Gluten free and keto bread slices
Gluten Free & Keto Bread With Yeast

Looking for more keto bread recipes with yeast?! Be sure to check out our famous cinnamon rolls, extra fluffy pizza crust and rosemary focaccia!

Slicing keto bread with yeast

Gluten Free & Keto Bread With Yeast

Course: Bread, Side Dish
Cuisine: American
Keyword: keto bread, keto bread with yeast, keto sandwich bread
Prep Time: 15 minutes
Cook Time: 30 minutes
Resting Time: 40 minutes
Total Time: 45 minutes
Servings: 12 slices
Calories: 174 kcal

Count on this gluten free and keto bread with yeast to be soft, fluffy, absolutely delicious and with a killer crumb. Plus, with less than half the amount of eggs as your usual low carb bread recipe, this non-eggy sandwich bread will surely become a staple!

Oh, and if baking with cups rather than grams is your thing, just click on US Cups for an instant conversion. Though for best results we (highly!!) suggest you weight your ingredients here. 

Print

Ingredients

For the paleo & keto bread

Instructions

For the paleo & keto bread

  1. See recipe video for guidance on keto yeast breads. And be sure to check out the post for full deets, tips and possible subs!

  2. Line a 8.5 x 4.5 inch loaf pan with parchment paper (an absolute must!). Set aside. 

  3. Add yeast and maple syrup (to feed the yeast, see notes) to a large bowl. Heat up water to 105-110°F, and if you don't have a thermometer it should only feel lightly warm to touch. Pour water over yeast mixture, cover bowl with a kitchen towel and allow to rest for 7 minutes. The mixture should be bubbly, if it isn't start again (too cold water won't activate the yeast and too hot will kill it).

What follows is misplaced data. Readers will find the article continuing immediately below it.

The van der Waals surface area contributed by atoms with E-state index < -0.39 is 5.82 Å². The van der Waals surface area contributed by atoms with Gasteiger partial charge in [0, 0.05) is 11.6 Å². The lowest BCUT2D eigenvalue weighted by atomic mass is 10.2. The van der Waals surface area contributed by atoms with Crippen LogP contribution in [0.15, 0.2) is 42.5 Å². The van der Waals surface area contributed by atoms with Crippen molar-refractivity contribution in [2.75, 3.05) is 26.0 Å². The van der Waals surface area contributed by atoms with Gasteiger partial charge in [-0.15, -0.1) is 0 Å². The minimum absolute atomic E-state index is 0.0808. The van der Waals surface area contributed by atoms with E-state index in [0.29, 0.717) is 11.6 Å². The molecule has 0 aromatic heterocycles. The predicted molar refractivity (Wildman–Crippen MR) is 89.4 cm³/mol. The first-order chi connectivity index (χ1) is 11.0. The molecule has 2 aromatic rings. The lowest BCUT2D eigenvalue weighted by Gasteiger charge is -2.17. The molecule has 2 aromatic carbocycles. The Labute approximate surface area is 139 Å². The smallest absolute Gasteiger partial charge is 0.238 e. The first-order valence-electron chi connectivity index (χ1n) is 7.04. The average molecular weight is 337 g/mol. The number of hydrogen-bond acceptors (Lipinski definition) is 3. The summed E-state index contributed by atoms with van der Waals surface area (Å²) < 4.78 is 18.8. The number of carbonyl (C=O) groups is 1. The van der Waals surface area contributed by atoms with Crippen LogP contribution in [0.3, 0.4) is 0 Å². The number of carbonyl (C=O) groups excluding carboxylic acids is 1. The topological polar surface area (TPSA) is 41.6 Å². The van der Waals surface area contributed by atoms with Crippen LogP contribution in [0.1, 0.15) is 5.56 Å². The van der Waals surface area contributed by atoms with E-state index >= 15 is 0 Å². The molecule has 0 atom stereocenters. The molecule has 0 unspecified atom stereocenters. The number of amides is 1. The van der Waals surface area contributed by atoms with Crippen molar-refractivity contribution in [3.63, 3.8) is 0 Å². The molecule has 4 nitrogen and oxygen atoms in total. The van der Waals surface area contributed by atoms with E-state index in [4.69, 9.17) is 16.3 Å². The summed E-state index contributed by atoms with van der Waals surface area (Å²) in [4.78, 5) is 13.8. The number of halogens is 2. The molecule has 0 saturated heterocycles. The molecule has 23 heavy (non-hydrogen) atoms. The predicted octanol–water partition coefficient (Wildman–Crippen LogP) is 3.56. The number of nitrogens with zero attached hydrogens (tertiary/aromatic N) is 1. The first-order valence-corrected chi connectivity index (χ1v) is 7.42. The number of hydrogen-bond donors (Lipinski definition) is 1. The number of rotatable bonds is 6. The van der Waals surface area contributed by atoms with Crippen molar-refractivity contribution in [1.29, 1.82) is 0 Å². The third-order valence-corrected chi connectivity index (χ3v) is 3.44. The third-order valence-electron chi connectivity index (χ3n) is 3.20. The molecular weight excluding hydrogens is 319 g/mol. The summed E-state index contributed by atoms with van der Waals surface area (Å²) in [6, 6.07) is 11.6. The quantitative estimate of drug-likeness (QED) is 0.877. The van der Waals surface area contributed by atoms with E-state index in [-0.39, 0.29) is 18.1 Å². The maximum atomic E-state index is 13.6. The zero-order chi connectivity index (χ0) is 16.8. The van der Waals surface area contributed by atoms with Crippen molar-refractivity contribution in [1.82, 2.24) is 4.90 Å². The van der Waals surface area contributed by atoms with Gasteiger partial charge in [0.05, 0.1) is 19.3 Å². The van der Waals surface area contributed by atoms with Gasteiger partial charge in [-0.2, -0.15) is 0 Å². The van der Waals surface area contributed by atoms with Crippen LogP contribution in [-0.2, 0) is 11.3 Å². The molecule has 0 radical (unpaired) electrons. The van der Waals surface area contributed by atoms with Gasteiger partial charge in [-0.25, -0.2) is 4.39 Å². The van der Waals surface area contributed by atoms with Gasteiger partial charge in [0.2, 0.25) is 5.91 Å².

4. Mix your flours while the yeast is proofing. Add almond flour, flaxseed meal, whey protein powder, psyllium husk, xanthan gum, baking powder, salt, cream of tartar and ginger to a medium bowl and whisk until thoroughly mixed. Set aside. 

  5. Once your yeast is proofed, add in the egg, egg whites, lightly cooled melted butter (you don't want to scramble the eggs or kill the yeast!) and vinegar. Mix with an electric mixer for a couple minutes until light and frothy. Add the flour mixture in two batches, alternating with the sour cream, and mixing until thoroughly incorporated. You want to mix thoroughly and quickly to activate the xanthan gum, though the dough will become thick as the flours absorb the moisture. 

  6. Transfer bread dough to prepared loaf pan, using a wet spatula to even out the top. Cover with a kitchen towel and place in a warm draft-free space for 50-60 minutes until the dough has risen just past the top of the loaf pan. How long it takes depends on your altitude, temperature and humidity- so keep an eye out for it every 15 minutes or so. And keep in mind that if you use a larger loaf pan it won't rise past the top. 

  7. Preheat oven to 350°F/180°C while the dough is proofing. And if you're baking at high altitude, you'll want to bake it at 375°F/190°C. 

  8. Place the loaf pan over a baking tray and transfer gently into the oven. Bake for 45-55 minutes until deep golden, covering with a lose foil dome at minute 10-15 (just as it begins to brown). Just be sure that the foil isn't resting directly on the bread.